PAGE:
“Staff nurses fill in the notes that the patient is eating and drinking well but I provide that precise and detailed information which I hope can help,” she says. “The SLT team say I’m good at knowing which patient is likely to require pureed meals now. When I think they’ll agree, I make sure I order in a pureed meal so it’s there for them in the freezer.”
She opens a cupboard to reveal her secret crisp stash. She can also obtain Mars Bars, taking the trouble to chop them up into tiny, bite-size pieces to help a patient improve their calorie intake. It’s all on the afternoon tea trolley.
Despite the pressures on her time during her 7am to 3pm shift, five days a week, Michelle always has time for her patients. A friendly and familiar face on the ward, they greet her by name. They are always pleased to see her.
“It’s hard because sometimes you can be on your knees but then I just think they’re the ones in the hospital bed so it’s for us to put a smile on our face,” she said.
One patient, who has been on the ward for one month, accepts the offer of toast. Michelle knows he’s got a healthy appetite so she makes sure he always has large portions.
“You can tell when she’s not working, especially at the weekend,” he says. “She makes a difference, that’s for sure.”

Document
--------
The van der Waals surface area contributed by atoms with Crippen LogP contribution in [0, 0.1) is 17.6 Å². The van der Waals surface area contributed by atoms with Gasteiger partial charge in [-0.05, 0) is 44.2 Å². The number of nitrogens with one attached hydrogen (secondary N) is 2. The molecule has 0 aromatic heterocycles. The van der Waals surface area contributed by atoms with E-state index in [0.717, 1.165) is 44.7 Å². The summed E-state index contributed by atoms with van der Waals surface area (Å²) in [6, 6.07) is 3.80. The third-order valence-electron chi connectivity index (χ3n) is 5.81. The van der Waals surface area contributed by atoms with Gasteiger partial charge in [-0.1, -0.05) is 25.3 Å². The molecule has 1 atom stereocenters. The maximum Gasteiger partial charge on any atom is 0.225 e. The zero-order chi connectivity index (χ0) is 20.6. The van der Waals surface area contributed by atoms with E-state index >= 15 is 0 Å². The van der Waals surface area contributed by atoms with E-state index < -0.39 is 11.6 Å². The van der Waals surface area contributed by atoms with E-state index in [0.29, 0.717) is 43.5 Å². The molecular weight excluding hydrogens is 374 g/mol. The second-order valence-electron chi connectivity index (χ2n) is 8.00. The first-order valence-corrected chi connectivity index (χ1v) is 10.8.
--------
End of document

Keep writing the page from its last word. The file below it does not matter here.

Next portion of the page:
Michelle takes the orders for the lunches and dinners but her hours mean she’s often asking people with poor appetites what they want for their lunch the next day, seconds after they’ve struggled through that day’s offering.
“I know it’s off-putting for them and I hate doing that,” says Michelle. “As there is only me doing the role at the moment, I like to get the orders in and away before I finish.”
It’s the individualised care Michelle offers that is improving patient care on Ward 70. Not only is she familiar with her patients’ requirements, Michelle sits by their bedside, taking the time and trouble to coax them with every forkful. Sometimes, she works with four patients at a time, flitting from one bed to the next then back again.
As well as providing the nutritional shakes which build up frailer patients, Michelle has used the outside world as her inspiration for her famous afternoon tea trolley.
“I took my Nanna to Morrison’s one day and I saw how the older people seemed to love a smaller sandwich with a few crisps on their plates,” she said. “I thought I’d do that and people seem to like it.”